Picture: Carlos Garcia Rawlins/REUTERS – A giant screen, on Tiananmen Square in Beijing, China July 1, 2021, shows Chinese President Xi Jinping singing the national anthem during a flag-raising ceremony at the event marking the 100th founding anniversary of the Communist Party of China. But for its intolerance of pluralism, China’s model that rewards merit rather than popularity and has seen the country successfully eradicating poverty and building a modern economy, is perhaps better than liberal democracy, the writer says.
By David Monyae
In the last few weeks South African university students have thronged the streets in protest. Among the issues at the centre of the protests include financial inclusion, academic admission and student welfare. South Africa has grown accustomed to these protests that have become almost annual ritual.
The beginning of each academic year is marked by student uprisings over the same issues. While the spectacle playing out in the universities may seem to be relatively trivial as it affects a small section of the South African society, it is a symptom of broader political delay and a dismal failure of our political system which just never seems to be able to deliver anything. It is a system that acts only when pushed. Which is why the students have to push it every year for their issues to be attended to.
What we are witnessing in South Africa is a microcosm of what has become a continental phenomenon. Africa is beset by dysfunctional political systems that have rendered the Continent stagnant. We need to urgently rethink how we govern our societies seeing as it is that our governance mechanisms, particularly electoral democracy, bequeathed to us by the West have failed to work.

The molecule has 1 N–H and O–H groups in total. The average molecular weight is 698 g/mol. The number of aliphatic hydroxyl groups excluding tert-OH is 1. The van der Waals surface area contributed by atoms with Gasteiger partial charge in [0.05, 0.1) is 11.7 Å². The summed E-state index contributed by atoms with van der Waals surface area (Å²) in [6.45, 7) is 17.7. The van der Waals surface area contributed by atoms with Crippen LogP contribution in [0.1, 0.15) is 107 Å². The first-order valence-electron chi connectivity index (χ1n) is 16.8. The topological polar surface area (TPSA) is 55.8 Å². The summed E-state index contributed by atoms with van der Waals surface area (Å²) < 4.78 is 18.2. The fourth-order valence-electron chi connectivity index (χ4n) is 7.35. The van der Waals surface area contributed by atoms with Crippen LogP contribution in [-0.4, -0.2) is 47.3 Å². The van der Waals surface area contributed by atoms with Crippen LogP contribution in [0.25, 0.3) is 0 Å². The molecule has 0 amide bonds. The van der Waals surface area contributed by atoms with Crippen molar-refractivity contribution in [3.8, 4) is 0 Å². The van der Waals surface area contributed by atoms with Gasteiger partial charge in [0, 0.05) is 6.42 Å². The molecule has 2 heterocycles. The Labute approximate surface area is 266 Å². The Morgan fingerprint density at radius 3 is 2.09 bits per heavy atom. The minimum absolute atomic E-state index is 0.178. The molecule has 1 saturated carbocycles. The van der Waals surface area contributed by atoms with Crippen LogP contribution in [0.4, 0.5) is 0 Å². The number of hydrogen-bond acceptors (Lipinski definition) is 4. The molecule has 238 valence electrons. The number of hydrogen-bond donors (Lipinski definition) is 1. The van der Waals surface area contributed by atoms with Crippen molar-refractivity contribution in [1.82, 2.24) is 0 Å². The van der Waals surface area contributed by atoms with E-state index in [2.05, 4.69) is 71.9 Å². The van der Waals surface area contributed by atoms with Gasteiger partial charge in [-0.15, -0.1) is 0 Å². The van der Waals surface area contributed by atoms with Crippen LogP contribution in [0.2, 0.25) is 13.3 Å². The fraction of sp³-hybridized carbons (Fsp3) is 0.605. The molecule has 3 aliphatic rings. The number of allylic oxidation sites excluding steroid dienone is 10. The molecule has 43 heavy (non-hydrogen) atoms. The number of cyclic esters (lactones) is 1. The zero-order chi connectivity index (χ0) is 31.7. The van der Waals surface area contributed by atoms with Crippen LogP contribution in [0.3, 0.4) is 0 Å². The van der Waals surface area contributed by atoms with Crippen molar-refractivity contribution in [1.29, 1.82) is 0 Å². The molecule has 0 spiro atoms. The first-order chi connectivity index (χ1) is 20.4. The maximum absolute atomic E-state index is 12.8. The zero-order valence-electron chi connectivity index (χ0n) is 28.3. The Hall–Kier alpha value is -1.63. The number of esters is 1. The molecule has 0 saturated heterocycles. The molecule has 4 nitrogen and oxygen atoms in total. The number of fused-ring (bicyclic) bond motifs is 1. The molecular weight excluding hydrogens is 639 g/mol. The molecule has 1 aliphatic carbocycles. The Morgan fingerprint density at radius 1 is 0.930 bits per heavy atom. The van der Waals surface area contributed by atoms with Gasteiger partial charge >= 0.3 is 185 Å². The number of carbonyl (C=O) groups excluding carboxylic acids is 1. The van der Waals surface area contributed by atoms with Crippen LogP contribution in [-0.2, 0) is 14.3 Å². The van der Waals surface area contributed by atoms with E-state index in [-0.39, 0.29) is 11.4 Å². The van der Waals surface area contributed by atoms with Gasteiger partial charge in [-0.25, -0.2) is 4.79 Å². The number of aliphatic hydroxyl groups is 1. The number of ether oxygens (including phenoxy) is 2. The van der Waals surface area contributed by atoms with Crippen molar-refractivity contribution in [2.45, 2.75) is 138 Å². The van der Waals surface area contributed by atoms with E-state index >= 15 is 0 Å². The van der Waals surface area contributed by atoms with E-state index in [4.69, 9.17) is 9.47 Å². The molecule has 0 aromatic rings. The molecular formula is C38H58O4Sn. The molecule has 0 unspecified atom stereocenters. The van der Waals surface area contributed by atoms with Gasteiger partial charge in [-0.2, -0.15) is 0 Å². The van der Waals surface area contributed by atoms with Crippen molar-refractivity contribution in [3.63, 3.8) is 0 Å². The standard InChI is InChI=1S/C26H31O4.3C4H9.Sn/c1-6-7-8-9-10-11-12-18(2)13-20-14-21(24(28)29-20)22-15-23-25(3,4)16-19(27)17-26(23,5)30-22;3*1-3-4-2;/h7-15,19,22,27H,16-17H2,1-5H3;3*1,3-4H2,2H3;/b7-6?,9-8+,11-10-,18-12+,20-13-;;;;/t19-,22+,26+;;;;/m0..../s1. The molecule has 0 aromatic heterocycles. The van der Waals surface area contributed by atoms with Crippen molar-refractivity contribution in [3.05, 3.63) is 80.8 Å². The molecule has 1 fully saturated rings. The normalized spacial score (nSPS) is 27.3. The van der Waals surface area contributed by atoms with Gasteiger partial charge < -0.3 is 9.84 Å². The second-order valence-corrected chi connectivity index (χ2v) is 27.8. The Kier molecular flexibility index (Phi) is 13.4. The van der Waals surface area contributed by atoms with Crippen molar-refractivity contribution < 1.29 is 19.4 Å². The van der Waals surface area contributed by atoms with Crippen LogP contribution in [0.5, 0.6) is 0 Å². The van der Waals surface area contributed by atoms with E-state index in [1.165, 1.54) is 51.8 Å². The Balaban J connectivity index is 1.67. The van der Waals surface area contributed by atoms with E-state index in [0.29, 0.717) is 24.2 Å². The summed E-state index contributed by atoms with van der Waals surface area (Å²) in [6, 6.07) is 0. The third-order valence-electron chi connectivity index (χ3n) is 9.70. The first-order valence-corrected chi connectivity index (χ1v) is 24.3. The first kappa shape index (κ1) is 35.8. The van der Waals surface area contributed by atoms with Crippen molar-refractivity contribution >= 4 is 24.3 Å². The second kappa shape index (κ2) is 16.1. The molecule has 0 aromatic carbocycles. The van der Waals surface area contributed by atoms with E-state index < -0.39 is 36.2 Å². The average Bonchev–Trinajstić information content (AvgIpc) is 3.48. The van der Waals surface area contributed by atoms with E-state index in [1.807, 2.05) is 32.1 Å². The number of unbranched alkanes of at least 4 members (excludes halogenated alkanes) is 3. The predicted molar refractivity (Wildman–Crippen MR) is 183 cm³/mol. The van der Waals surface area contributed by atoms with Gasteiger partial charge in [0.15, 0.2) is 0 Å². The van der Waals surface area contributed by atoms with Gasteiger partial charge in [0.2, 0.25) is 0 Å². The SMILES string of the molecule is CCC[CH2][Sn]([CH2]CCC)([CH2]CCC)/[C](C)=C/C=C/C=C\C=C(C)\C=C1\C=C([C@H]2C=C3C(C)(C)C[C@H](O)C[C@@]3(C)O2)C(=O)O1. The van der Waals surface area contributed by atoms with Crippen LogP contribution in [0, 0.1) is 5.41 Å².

The year 1990 marked a turning point in Africa’s political trajectory pregnant with the promise of a better future. While by that year only Botswana and Mauritius held regular multi-party elections, to date multiparty elections have become a norm in about 51 countries in the region with the exception of Eritrea, South Sudan and Somalia. These countries have been the site of violent conflict for much of their existence making regular elections almost impossible.
The three decades of the post-independence era leading up to 1990 were characterised by dictatorships of different varieties including military, one-party, one-man rule and in some instances monarchies. The majority of regimes did not subject themselves to periodic elections and the few who did, organised rigged elections, which kept the incumbent in power under a veneer of legitimacy. However, these regimes came under sustained local and international pressure to liberalise the political space and institute regular multiparty elections.
The end of the Cold War in 1989 saw the West insisting on electoral reforms in their former colonies as a condition to any form of co-operation especially development assistance. It worked like a charm. In the 25 years between 1990 and 2015, 46 African countries held 184 multi-candidate presidential elections and 207 multiparty legislative elections. Liberal democracy was seen as the best form of government and a possible panacea to Africa’s development crisis.
Political scientists like Francis Fukuyama celebrated the spread of liberal democracies as signifying the ‘end of history’ beyond which there will emerge no better form of government. Political liberalisation entailed a new social contract espousing public participation and ownership of the political processes, transparency and accountability in government, protection of human rights and tackling corruption.